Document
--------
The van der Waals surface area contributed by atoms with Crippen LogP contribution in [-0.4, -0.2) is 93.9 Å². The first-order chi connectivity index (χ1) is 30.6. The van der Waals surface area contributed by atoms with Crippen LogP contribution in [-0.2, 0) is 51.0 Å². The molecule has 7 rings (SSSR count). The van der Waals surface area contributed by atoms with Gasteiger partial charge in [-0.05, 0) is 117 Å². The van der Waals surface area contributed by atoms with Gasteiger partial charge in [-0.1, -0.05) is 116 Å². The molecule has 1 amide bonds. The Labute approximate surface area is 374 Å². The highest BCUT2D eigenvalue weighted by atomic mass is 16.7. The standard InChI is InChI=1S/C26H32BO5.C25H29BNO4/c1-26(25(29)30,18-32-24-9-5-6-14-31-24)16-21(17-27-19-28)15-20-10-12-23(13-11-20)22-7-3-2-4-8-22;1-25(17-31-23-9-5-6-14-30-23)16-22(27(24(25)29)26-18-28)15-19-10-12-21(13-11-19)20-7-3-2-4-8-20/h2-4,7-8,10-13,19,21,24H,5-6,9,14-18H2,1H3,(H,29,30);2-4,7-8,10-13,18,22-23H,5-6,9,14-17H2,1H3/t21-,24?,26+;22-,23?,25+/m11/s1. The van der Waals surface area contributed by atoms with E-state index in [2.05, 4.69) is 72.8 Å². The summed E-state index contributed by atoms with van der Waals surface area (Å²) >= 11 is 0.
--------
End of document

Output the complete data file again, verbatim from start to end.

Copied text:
The van der Waals surface area contributed by atoms with Crippen LogP contribution in [-0.4, -0.2) is 93.9 Å². The first-order chi connectivity index (χ1) is 30.6. The van der Waals surface area contributed by atoms with Crippen LogP contribution in [-0.2, 0) is 51.0 Å². The molecule has 7 rings (SSSR count). The van der Waals surface area contributed by atoms with Gasteiger partial charge in [-0.05, 0) is 117 Å². The van der Waals surface area contributed by atoms with Gasteiger partial charge in [-0.1, -0.05) is 116 Å². The molecule has 1 amide bonds. The Labute approximate surface area is 374 Å². The highest BCUT2D eigenvalue weighted by atomic mass is 16.7. The standard InChI is InChI=1S/C26H32BO5.C25H29BNO4/c1-26(25(29)30,18-32-24-9-5-6-14-31-24)16-21(17-27-19-28)15-20-10-12-23(13-11-20)22-7-3-2-4-8-22;1-25(17-31-23-9-5-6-14-30-23)16-22(27(24(25)29)26-18-28)15-19-10-12-21(13-11-19)20-7-3-2-4-8-20/h2-4,7-8,10-13,19,21,24H,5-6,9,14-18H2,1H3,(H,29,30);2-4,7-8,10-13,18,22-23H,5-6,9,14-17H2,1H3/t21-,24?,26+;22-,23?,25+/m11/s1. The van der Waals surface area contributed by atoms with E-state index in [2.05, 4.69) is 72.8 Å². The summed E-state index contributed by atoms with van der Waals surface area (Å²) >= 11 is 0.